Reproductive and Developmental Sciences
Dr Mark Sullivan
This course includes all aspects of human reproductive and developmental biology, addressing them from the perspective of the fundamental mechanisms that control these normal physiological processes, and then considering our current knowledge of the most important pathologies.
It is not possible within a period of 15 weeks to consider all possible topics in great depth, so in some parts of the course selected subject areas will be considered, as examples of the understanding that we now have. This course will include consideration of some selected topics of particular interest, to demonstrate how fundamental science can lead to a better understanding of normal and pathological processes in reproduction and development.
This course will comprise three core teaching blocks, a self-directed learning block involving independent and group work, and a 12-week research project.
Aims and objectives
- To consider the processes required for successful reproduction, including the detailed mechanisms involved
- To provide an understanding of how the latest scientific knowledge can inform and improve clinical practice and treatments
- To appreciate the interactions between events before or during pregnancy, and the impact these can in the short or longer term on mother and infant
- To assess rigorously how much we understand the mechanisms underlying the main pathologies of human reproduction and development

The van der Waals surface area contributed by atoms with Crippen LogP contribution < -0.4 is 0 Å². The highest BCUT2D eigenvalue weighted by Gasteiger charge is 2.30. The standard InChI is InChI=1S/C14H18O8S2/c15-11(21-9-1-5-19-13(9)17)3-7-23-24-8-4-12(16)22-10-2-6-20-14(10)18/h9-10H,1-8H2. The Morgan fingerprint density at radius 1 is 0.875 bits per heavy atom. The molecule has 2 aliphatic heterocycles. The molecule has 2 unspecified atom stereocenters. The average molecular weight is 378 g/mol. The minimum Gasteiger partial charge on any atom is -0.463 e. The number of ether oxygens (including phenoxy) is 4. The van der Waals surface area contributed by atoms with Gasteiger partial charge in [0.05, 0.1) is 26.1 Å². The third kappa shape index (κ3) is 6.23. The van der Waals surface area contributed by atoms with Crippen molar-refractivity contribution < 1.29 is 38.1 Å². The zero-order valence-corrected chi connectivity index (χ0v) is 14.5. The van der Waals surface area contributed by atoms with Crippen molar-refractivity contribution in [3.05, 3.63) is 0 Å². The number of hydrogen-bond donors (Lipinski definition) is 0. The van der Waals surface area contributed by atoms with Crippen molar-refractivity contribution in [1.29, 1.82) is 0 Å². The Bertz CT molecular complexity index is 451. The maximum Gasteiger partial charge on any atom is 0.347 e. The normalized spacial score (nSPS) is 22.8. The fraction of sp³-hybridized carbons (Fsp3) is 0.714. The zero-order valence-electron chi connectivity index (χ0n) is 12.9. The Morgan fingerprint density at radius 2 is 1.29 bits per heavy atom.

- To appreciate the most recent insights from fundamental research, and to consider how these may inform further clinical and translational approaches
After taking this course students will:
- Have an awareness of the main characteristics and events in human reproduction and development
- Have a greater knowledge of the regulatory systems that determine normal and abnormal function of these critical events
- Have been introduced to the most recent science underpinning our understanding of human reproduction, from the earliest stages of life, through pregnancy, to infanthood
- Be able to summarise more of the mechanisms and impact of the primary complications that are unique in their effect on female health, namely gynaecological cancers and the menopause
- Have been introduced to the normal development of the infant in utero, at the time of delivery and at the beginning of independent life
- Have a greater appreciation for the vulnerability of the preterm human infant, and how the preterm and term infant reacts to their environment
- Be able to summarise the main effects of paediatric infection on an infant, and identify the main processes involved
- Be able to identify the effects of paediatric allergic diseases and the main mechanisms involved
With the exception of BSc Management and BSc Biomedical Engineering, all of Imperial College's intercalated BSc courses run from September until May. The courses comprise a 12 week teaching block where the students gain specialism-specific knowledge and skills, alongside their research training of core research knowledge and skills. All students also perform a 12 week research project within their specialism.